Sure, the SEC has half its members ranked in the Top 25 this week, and the conference keeps grabbing big headlines with its schools playing the country’s must-see games every week. No. 1 Alabama and sixth-ranked Texas A&M are next up Saturday.
But the SEC’s dominance in nonconference play has slipped.
The league of champions already has lost four nonconference games – half as many losses as the SEC lost all of 2012. The SEC has lost to the Atlantic Coast Conference, the Big 12 and even the Sun Belt.
Not that anyone is panicking.
“The SEC’s still the SEC,” Tennessee quarterback Justin Worley said. “We’ve got some great teams in our conference. I think Clemson was a great team that beat Georgia and Miami’s kind of a team on the rise, I think, right now. I wouldn’t say it’s surprising because there are still good teams out there throughout the nation.”
Still, everyone is looking for any glimpse of vulnerability hoping to end the SEC’s stranglehold on the national title.
The ACC has two wins over the SEC, and Clemson coach Dabo Swinney said those were big games for the conference.
“People ask you about the ACC over the past few years, and my answer’s always been, ‘Listen, you’ve got to win games.’ It's that simple,” Swinney said. “There’s nothing anybody can do about anything until you win games. So it’s good to see teams take advantage of an opportunity.”
Georgia bounced back from that loss to Clemson by beating South Carolina, which opened the season by thumping North Carolina 27-10.
Mississippi State coach Dan Mullen’s Bulldogs lost their opener 21-3 to Oklahoma State on a neutral field in Houston.
Mullen said just look at the schedules these teams from other leagues play. The SEC team usually is everyone’s big game of the season, though some might have another big game or two allowing plenty of rest against cupcakes the rest of the year.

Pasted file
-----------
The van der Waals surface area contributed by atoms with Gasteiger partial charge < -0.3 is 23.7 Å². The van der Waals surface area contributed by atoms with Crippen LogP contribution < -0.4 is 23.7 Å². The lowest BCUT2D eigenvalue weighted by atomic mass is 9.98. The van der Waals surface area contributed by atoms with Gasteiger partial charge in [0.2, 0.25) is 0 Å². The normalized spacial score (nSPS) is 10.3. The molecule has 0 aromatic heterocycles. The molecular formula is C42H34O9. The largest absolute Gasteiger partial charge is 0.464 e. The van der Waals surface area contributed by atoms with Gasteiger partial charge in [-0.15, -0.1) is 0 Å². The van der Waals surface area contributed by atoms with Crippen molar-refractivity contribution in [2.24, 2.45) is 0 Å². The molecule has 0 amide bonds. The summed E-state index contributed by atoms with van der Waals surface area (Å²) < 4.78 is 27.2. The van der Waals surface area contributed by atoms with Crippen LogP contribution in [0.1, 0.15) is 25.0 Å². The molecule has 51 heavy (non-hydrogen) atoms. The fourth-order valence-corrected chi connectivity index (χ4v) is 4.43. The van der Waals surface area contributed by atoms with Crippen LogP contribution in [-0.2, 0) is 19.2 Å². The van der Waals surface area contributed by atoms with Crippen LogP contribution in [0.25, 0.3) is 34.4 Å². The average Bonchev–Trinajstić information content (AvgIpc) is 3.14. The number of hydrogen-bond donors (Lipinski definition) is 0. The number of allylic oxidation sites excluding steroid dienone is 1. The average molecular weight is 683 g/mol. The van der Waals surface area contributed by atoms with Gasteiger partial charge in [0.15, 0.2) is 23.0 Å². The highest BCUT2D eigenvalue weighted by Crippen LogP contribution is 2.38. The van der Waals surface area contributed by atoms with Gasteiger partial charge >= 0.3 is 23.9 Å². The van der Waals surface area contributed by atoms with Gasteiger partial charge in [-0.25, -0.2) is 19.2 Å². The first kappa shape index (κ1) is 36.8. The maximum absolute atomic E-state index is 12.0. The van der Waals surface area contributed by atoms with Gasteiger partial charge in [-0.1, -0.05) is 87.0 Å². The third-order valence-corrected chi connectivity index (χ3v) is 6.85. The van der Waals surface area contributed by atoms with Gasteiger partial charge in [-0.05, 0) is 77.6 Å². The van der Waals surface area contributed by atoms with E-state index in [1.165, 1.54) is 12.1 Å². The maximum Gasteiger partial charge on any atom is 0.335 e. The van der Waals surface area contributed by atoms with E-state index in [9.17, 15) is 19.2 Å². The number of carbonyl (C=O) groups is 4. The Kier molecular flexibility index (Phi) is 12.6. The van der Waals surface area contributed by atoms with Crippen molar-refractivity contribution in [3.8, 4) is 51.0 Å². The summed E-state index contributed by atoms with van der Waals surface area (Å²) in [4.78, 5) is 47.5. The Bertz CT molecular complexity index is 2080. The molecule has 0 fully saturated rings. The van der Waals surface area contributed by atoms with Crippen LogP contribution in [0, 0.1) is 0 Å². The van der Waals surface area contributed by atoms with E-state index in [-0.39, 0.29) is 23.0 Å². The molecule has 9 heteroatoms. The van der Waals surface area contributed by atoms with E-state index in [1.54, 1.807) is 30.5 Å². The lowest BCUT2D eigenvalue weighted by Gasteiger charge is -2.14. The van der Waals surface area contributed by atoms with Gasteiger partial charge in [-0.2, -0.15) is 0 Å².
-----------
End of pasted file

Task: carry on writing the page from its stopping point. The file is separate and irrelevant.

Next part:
“In the SEC, you end up with about eight tests a year because every single game you’ve got to be on your A game or you can get beat,” Mullen said.
Tennessee knows that firsthand.
The Volunteers put a 12-game nonconference winning streak in the regular season on the line Saturday when they visit No. 2 Oregon, the last team outside the SEC to beat Tennessee back in 2010.
No. 25 Mississippi visits Texas on Saturday in another game that could dent the SEC’s nonconference superiority. The Rebels get a week off before visiting Alabama.
It’s the kind of schedule that forces teams in the SEC to improve just to survive. Or else.
Western Kentucky, a Sun Belt team moving to Conference USA next July, got an up-close look at how challenging SEC play can be. The Hilltoppers knocked off Kentucky to open the season, but coach Bobby Petrino couldn't go 2-0 as Tennessee routed Western Kentucky 52-20 for a little SEC payback.
Still, bouncing back is what matters most in the SEC. How Georgia rebounded from its loss to Clemson certainly impressed CBS analyst Gary Danielson.
“I believe that right now Georgia is the team to beat in the East,” Danielson said.
And winning the SEC East usually puts a team a win away from playing for a national championship.